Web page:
of common law liability.  The key question is whether that
     negligence occurred in the pursuance of the obligation owed the
     employer or whether that negligence occurred in a different
     context, that of a co-employee. . . .  [I]t is only when an officer
     or supervisor breaches a personal duty, as contrasted to a breach
     of duty owed primarily to the employer, that the policy of the
     workers' compensation act permits a recovery from the officer or
     supervisor as a third-party defendant.

  Gerger v. Campbell, 297 N.W.2d 183, 186 (Wis. 1980).  Rather than looking
  to the "immediacy of participation" of the officer, director or
  stockholder, we must look to the nature of the obligation the plaintiff
  alleges has been breached.  As long as a corporate duty is in issue,
  immunity exists whether the officer fails to discharge it or actually does
  so in a negligent manner.  See Rounds, 550 A.2d  at 102.

       This is not a per se rule against third-party recovery from corporate
  officers for workplace injuries.  If a corporate officer acts as a
  co-employee and is negligent in discharging a duty, apart from a
  nondelegable duty of the corporation, the employer's immunity does not


  insulate the officer from liability.(FN3)  Numerous cases from Missouri, one
  of the three other states that still allow co-employee liability,
  demonstrate how the rule works in practice.  For example, in Craft v.
  Scaman, 715 S.W.2d 531 (Mo. Ct. App. 1986), a machine in a factory became
  disabled because a flange on a spool separated from its cylinder.  In order
  to allow the machine to operate with the plaintiff at the controls, the
  defendant, who was also the corporation president, propped up the spool
  with a board while it was spinning.  The resulting friction caused a flash
  fire that engulfed the plaintiff in flames.  The court found that the
  employer's immunity did not apply to the officer because he breached his
  common-law duty to exercise reasonable care in handling a dangerous
  instrumentality, a duty different from the corporation's duty to provide a
  safe place to work.  Id. at 537-38; see also Workman v. Vader, 854 S.W.2d 560, 564 (Mo. Ct. App. 1993) (no immunity where defendant co-employee was
  negligent in handling packing materials on which plaintiff slipped);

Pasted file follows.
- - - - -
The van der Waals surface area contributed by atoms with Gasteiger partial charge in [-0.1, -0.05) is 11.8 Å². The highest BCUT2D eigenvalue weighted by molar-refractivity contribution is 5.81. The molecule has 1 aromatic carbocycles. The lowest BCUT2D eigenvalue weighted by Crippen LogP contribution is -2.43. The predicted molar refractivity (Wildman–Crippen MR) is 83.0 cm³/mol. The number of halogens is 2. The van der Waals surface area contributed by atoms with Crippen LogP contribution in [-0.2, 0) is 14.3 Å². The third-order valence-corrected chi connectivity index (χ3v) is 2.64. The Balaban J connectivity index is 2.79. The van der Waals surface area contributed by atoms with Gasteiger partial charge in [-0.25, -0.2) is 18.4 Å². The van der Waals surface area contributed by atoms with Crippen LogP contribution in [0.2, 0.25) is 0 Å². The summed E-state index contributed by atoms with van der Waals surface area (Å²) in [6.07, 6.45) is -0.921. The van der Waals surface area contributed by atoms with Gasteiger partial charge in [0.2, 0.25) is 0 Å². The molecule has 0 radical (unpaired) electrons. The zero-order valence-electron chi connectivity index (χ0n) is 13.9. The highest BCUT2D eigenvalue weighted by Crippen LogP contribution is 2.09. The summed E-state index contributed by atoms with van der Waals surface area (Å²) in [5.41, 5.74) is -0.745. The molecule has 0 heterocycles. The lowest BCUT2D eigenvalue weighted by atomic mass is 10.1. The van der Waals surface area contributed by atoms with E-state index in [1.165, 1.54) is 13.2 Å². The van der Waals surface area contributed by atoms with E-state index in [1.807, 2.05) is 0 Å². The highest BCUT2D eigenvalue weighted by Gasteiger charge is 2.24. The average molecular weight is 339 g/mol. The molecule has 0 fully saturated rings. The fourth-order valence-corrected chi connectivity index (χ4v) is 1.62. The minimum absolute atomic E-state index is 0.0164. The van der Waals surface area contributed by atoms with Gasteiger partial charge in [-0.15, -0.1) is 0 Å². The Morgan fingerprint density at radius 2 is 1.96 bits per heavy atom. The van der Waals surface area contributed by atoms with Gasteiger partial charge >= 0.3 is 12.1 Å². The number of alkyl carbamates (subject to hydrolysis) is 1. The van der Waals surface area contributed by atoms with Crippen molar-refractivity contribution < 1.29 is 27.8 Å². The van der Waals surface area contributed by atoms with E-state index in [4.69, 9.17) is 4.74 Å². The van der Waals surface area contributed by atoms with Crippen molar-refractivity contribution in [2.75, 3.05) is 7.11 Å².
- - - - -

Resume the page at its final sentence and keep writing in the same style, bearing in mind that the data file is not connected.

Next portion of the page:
Tauchert v. Boatmen's Nat'l Bank, 849 S.W.2d 573, 574 (Mo. 1993) (no
  immunity where defendant foreman unsuccessfully rigged elevator hoist and
  elevator fell on plaintiff); Biller v. Big John Tree Transplanter Mfg. &
  Tuck Sales, Inc., 795 S.W.2d 630, 634 (Mo. Ct. App. 1990) (no immunity
  where corporation president ran over plaintiff with tree-transplanting

       On the other hand, the Missouri courts have found immunity in cases
  similar to this where only the duty to provide a safe place to work is
  involved.  In State ex rel. Feldman v. Lasky, 879 S.W.2d 783 (Mo. Ct. App.
  1994), the plaintiff alleged that the defendant failed to properly salt,
  shovel or de-ice an exterior walkway on which the plaintiff slipped.  The
  court found that the allegations failed to show a personal duty apart from
  the employer's duty to provide a safe workplace.  Id. at 785-86.

       Plaintiff's action here is based on a breach of the duty to provide a
  safe place to work.


  He attempts to distinguish Steele based on defendant's personal
  participation in sanding the parking lot in the past.  As we have now
  explained, this is a distinction without a difference because it is the
  nature of the duty, not the extent of the officer's involvement in it, that
  is determinative.  Even if defendant had actually plowed the parking lot on
  the day in question, but left unplowed the spot on which plaintiff fell,
  the workers' compensation immunity would attach.  Nothing in plaintiff's
  complaint, or the factual showing made in response to the motion for
  summary judgment, demonstrates a personal duty on defendant apart from the
  duty of the employer, Hartford Oil Company, to provide plaintiff a safe
  place in which to work.

       Summary judgment is appropriate where no genuine issue of material
  fact exists, and the moving party is entitled to judgment as a matter of
  law.  See Nationwide Mut. Fire Ins. Co. v. Lajoie, ___Vt.___, ___, 661 A.2d 85, 85 (1995).  Although there are factual differences in this case, no
  genuine issue of material fact exists.  Defendant is entitled to judgment
  as a matter of law.


                              FOR THE COURT:

                              Associate Justice


FN1.  Only three other states, Arkansas, Missouri and Maryland, now
  limit immunity to employers only.  See 2A A. Larson, Law of Workmen's
  Compensation § 72.11, at 14-85 (1995).  Each of these states has adopted
  the Wisconsin rule, as described in the text.  See Barnes v. Wilkiewicz,
  783 S.W.2d 36, 38 (Ark. 1990); Athas v. Hill, 458 A.2d 859, 866 (Md. Ct.
  Spec. App. 1983),  aff'd, 476 A.2d 710, 718 (Md. 1984); Tauchert v.
  Boatmen's Nat'l Bank of St. Louis, 849 S.W.2d 573, 574 (Mo. 1993) (en banc)
  (per curiam).  Much of the law in this area has been made in states, like
  Wisconsin, which no longer allow a co-employee suit by a worker who has
  received workers' compensation.

FN2.  Kruse applies to any supervisory employee who is discharging a
  responsibility of the employer.  See Zurich Ins. Co. v. Scofi, 366 So. 2d 1193, 1195 (Fla. Ct. App. 1979) (although most cases deal with liability of
  officer, director or stockholder, rationale extends to any supervisor who
  "has committed no affirmative act of negligence going beyond the scope of
  his employer's nondelegable duty").  We do not decide whether we would
  similarly extend the rationale to all supervisory employees.

FN3.   We need not decide today how we would define precisely when an
  officer, director, or stockholder acts as a co-employee and breaches a
  personal duty.  It must be "sorted out on a case-by-case basis."  Badami v.
  Gaertner, 630 S.W.2d  at 181.